Martina Navratilova apologized for her controversial comments last month labeling transgender athletes “cheats,” which led Athlete Ally, an LGBTQ sports nonprofit, to sever ties with the tennis great.
"I know that my use of the word ‘cheat’ caused particular offence among the transgender community," the tennis great wrote on her personal website this past weekend. "I’m sorry for that because I certainly was not suggesting that transgender athletes in general are cheats."
In February, Navratilova wrote an op-ed in The Sunday Times titled “The rules on trans athletes reward cheats and punish the innocent,” writing, “Letting men compete as women simply if they change their name and take hormones is unfair — no matter how those athletes may throw their weight around.”
Navratilova, a lesbian who has been vocal about gay inclusion in sports for decades, was then criticized by many in the LGBTQ community for her comments, which some thought were transphobic.
In her response over the weekend, Navratilova claimed she was unfairly criticized for her comments last month.
“Well, I certainly stumbled into a hornets’ nest,” Navratilova wrote. “The support I normally get from ‘my people’, the LGBT community, was replaced by a barrage of quite nasty personal attacks.”
In her latest statement, Navratilova did not backtrack on her sentiment, just her phrasing, and added more context to her thoughts.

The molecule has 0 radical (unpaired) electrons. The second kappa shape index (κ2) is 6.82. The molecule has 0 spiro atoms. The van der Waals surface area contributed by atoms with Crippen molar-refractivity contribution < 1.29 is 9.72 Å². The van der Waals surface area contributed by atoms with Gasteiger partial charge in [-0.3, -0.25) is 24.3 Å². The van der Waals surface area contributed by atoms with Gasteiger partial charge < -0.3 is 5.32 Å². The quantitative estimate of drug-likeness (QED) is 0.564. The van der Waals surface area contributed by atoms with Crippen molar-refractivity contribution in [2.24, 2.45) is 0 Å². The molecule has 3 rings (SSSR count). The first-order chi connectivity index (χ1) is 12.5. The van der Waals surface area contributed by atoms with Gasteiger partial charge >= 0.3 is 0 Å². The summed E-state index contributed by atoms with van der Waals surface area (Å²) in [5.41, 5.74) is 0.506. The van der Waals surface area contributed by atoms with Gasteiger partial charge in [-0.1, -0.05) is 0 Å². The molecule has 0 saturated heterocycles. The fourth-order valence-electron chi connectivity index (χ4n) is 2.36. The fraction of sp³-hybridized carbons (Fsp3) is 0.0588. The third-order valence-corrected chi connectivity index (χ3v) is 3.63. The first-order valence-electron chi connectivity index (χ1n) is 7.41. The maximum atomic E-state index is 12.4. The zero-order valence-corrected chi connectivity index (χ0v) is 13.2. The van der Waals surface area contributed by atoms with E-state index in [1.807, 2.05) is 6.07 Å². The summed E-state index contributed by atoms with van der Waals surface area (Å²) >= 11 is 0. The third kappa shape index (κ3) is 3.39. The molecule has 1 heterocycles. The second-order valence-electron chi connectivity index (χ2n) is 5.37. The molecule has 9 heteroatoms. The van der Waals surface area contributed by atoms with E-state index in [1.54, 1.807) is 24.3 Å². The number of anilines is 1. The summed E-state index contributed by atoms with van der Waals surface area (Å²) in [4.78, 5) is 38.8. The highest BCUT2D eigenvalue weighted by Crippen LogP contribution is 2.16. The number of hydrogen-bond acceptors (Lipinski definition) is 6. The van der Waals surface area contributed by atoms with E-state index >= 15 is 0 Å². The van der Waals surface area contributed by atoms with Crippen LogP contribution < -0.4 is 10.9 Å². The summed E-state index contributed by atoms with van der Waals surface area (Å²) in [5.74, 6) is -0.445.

“When I talk about sports and rules that must be fair, I am not trying to exclude trans people from living a full, healthy life,” she said. “All I am trying to do is to make sure girls and women who were born female are competing on as level a playing field as possible within their sport.”
Following Navratilova's controversial February op-ed, Rachel McKinnon, the first transgender woman to win a world title in track cycling, told NBC News that Navratilova's comments perpetuate many people's "irrational fear and aversion to trans women."
"She trades on age-old stereotypes and stigma against trans women, treating us as men just pretending to be real women,” McKinnon said.
In her latest op-ed, Navratilova said: “I know I don’t have all the answers. I don’t think there is a definitive answer here." She added that she simply wants “debate” and “conversation that includes everyone and is based, as I have said, not on feeling or emotion but science."
But for many trans athletes, the debate Navratilova wants to have is one that questions their very existence.
After her February op-ed was published, Athlete Ally said Navratilova’s comments are “based on a false understanding of science and data, and perpetuate dangerous myths that lead to the ongoing targeting of trans people through discriminatory laws, hateful stereotypes and disproportionate violence.”